Midday open thread: Millions of cable users switch to streaming; Saudis plan biggest solar project

Midday open thread: Millions of cable users switch to streaming; Saudis plan biggest solar project

1,026 days remain for Donald Trump in the White House if he finishes his term.

Today’s comic by Mark Fiore is 5 Steps to Environmental Apocalypse:

• What’s coming up on Sunday Kos …

  • Unhinged: Personal attacks on Parkland teens show right-wing fear it will lose on the issues, by Ian Reifowitz
  • Trump's increasing poll numbers tell an important story. Democrats, are you listening? by Egberto Willies
  • Voices of black and brown youth: 'We march for our lives every day,' by Sher Watts Spooner
  • 'Periods of antiabortion activity mark moments of hostility to female independence,' by Susan Grigsby
  • In regards to Puerto Rico—the 'F' in FEMA stands for 'f**ked-up,' by Denise Oliver Velez
  • Twelve elitist facts about Tucker Carlson, Fox's 'sworn enemy of lying, pomposity, and smugness,' by David Akadjian
  • Hillary Clinton is not going to be president, but this country needs her leadership more than ever, by Laurence Lewis
  • 187,000 children have lived through a school shooting—but a generation has grown up under the threat, by Hunter

• Americans deciding to cut off their cable providers tripled 2013-2017:

The number of Americans choosing to ditch cable in favor of streaming has nearly tripled in the last five years according to a new report from the Video Advertising Bureau, an advocacy group that counts major cable networks among its membership.

Though cord cutters still only make up 11 percent of US households, the number of steaming-only households increased from just over 5 million in 2013 to 14.1 million in 2017 according to the report. Of these households, the majority have at least two different streaming services, with 32 percent having three or more services.

• The liberal face of the 9th Circuit Court of Appeals, Judge Stephen Reinhardt dead at 87: Reinhardt was appointed to the federal bench by President Jimmy Carter in 1980. Opinions he wrote for the appeals court were more likely than those of other judges to be reversed by the Supreme Court, But that, he said, didn’t mean his opinions were wrong: He said 15 years ago: "The fact that a court is reversed doesn't mean that it's wrong or that it didn't follow the law. The Supreme Court changes the law regularly. And this Supreme Court-which is the most activist Court there has ever been-is constantly changing the law. So if you really are faithful to the law, you're likely to get reversed because it [the Court] has cut back on rights."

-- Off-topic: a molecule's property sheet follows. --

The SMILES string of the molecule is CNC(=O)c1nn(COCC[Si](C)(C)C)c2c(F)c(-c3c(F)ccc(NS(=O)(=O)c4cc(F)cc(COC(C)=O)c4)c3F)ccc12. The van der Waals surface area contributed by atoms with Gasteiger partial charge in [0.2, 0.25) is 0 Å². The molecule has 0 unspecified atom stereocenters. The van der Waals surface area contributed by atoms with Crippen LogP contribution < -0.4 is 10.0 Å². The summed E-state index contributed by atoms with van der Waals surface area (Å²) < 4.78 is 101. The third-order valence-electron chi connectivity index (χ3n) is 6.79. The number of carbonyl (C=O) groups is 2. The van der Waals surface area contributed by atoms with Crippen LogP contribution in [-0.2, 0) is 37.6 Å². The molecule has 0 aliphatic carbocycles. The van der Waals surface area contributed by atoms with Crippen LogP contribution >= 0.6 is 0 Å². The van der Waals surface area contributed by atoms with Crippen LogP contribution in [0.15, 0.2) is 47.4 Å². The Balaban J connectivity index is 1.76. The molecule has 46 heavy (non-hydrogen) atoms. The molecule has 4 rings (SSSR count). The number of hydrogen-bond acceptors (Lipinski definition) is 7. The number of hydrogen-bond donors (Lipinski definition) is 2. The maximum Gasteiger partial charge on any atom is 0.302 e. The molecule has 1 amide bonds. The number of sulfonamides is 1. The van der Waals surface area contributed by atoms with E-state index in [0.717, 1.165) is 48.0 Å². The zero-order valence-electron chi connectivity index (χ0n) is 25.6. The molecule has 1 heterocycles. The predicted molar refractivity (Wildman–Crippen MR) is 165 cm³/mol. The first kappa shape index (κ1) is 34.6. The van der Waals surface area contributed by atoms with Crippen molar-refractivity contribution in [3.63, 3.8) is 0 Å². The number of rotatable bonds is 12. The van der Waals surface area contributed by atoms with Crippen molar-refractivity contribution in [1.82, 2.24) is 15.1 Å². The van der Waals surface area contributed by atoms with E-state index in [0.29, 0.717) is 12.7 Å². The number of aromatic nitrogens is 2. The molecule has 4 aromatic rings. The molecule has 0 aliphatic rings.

• Tesla’s move to prove the critics wrong only proves them right.

191 days since Puerto Rico had full power

• Saudis to build the largest solar project in the world:

Saudi Arabia and SoftBank Group Corp. signed a memorandum of understanding to build a $200 billion solar power development that’s exponentially larger than any other project.

SoftBank founder Masayoshi Son, known for backing ambitious endeavors with flair, unveiled the project Tuesday in New York at a ceremony with Saudi Crown Prince Mohammed Bin Salman. The powerful heir to the throne of the world’s largest crude exporter is seeking to diversify the economy and wean off a dependence on oil.

• Briton has contracted the first case of untreatable ‘super gonorrhea:

It's not a great feeling to know that you scared your doctors. Unfortunately for a man in the UK, he recently did so: he displayed a case of gonorrhea that so dramatically resisted treatment that it chilled his physicians.

That's partially because gonorrhea isn't the best thing to leave untreated. But another reason: this case is a harbinger of a looming crisis. [...]

What makes this gonorrhea case notable? So far it has resisted treatments previously considered very effective. Doctors are treating the patient with more powerful antibiotics in the hope they might finally work.

On showKagro in the Morningtoday’s : Stringless teabags are the future liberals want. What is Teh Journamalisms? Are California voters, seeking to register as independents, accidentally registering with a fringe party? Milo winds up one of his grift operations. Scott Pruitt's latest scandal examined.